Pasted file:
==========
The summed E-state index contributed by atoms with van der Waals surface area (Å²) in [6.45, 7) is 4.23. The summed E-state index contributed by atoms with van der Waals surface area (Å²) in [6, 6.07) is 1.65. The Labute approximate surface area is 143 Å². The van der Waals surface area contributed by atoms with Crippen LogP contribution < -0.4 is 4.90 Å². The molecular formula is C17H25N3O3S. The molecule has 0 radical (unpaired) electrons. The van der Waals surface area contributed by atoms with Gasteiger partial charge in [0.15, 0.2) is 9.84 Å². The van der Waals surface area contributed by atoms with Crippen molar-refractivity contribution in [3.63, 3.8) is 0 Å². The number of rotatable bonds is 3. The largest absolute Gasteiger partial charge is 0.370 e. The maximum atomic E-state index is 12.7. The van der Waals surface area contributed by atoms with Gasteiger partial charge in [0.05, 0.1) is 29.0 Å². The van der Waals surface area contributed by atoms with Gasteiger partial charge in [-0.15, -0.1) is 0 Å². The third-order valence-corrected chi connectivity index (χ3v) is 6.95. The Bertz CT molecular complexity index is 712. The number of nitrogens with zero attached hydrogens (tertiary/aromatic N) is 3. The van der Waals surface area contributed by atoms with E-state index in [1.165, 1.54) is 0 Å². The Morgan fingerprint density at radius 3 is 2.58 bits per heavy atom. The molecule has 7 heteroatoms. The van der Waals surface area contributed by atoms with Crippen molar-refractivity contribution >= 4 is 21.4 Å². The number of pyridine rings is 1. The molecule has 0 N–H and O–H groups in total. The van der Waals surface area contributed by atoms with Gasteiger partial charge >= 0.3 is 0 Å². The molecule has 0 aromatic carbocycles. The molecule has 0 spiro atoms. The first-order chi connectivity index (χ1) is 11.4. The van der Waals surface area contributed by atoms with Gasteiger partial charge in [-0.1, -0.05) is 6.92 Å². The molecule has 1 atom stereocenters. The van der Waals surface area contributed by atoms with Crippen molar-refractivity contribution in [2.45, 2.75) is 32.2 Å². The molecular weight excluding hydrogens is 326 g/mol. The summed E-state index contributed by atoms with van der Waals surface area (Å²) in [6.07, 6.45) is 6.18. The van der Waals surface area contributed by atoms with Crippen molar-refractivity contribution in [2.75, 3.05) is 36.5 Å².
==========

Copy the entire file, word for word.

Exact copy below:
The summed E-state index contributed by atoms with van der Waals surface area (Å²) in [6.45, 7) is 4.23. The summed E-state index contributed by atoms with van der Waals surface area (Å²) in [6, 6.07) is 1.65. The Labute approximate surface area is 143 Å². The van der Waals surface area contributed by atoms with Crippen LogP contribution < -0.4 is 4.90 Å². The molecular formula is C17H25N3O3S. The molecule has 0 radical (unpaired) electrons. The van der Waals surface area contributed by atoms with Gasteiger partial charge in [0.15, 0.2) is 9.84 Å². The van der Waals surface area contributed by atoms with Crippen molar-refractivity contribution in [3.63, 3.8) is 0 Å². The number of rotatable bonds is 3. The largest absolute Gasteiger partial charge is 0.370 e. The maximum atomic E-state index is 12.7. The van der Waals surface area contributed by atoms with Gasteiger partial charge in [0.05, 0.1) is 29.0 Å². The van der Waals surface area contributed by atoms with Gasteiger partial charge in [-0.15, -0.1) is 0 Å². The third-order valence-corrected chi connectivity index (χ3v) is 6.95. The Bertz CT molecular complexity index is 712. The number of nitrogens with zero attached hydrogens (tertiary/aromatic N) is 3. The van der Waals surface area contributed by atoms with E-state index in [1.165, 1.54) is 0 Å². The Morgan fingerprint density at radius 3 is 2.58 bits per heavy atom. The molecule has 7 heteroatoms. The van der Waals surface area contributed by atoms with Crippen molar-refractivity contribution >= 4 is 21.4 Å². The number of pyridine rings is 1. The molecule has 0 N–H and O–H groups in total. The van der Waals surface area contributed by atoms with Gasteiger partial charge >= 0.3 is 0 Å². The molecule has 0 aromatic carbocycles. The molecule has 0 spiro atoms. The first-order chi connectivity index (χ1) is 11.4. The van der Waals surface area contributed by atoms with Gasteiger partial charge in [-0.1, -0.05) is 6.92 Å². The molecule has 1 atom stereocenters. The van der Waals surface area contributed by atoms with Crippen molar-refractivity contribution in [2.45, 2.75) is 32.2 Å². The molecular weight excluding hydrogens is 326 g/mol. The summed E-state index contributed by atoms with van der Waals surface area (Å²) in [6.07, 6.45) is 6.18. The van der Waals surface area contributed by atoms with Crippen molar-refractivity contribution in [2.75, 3.05) is 36.5 Å².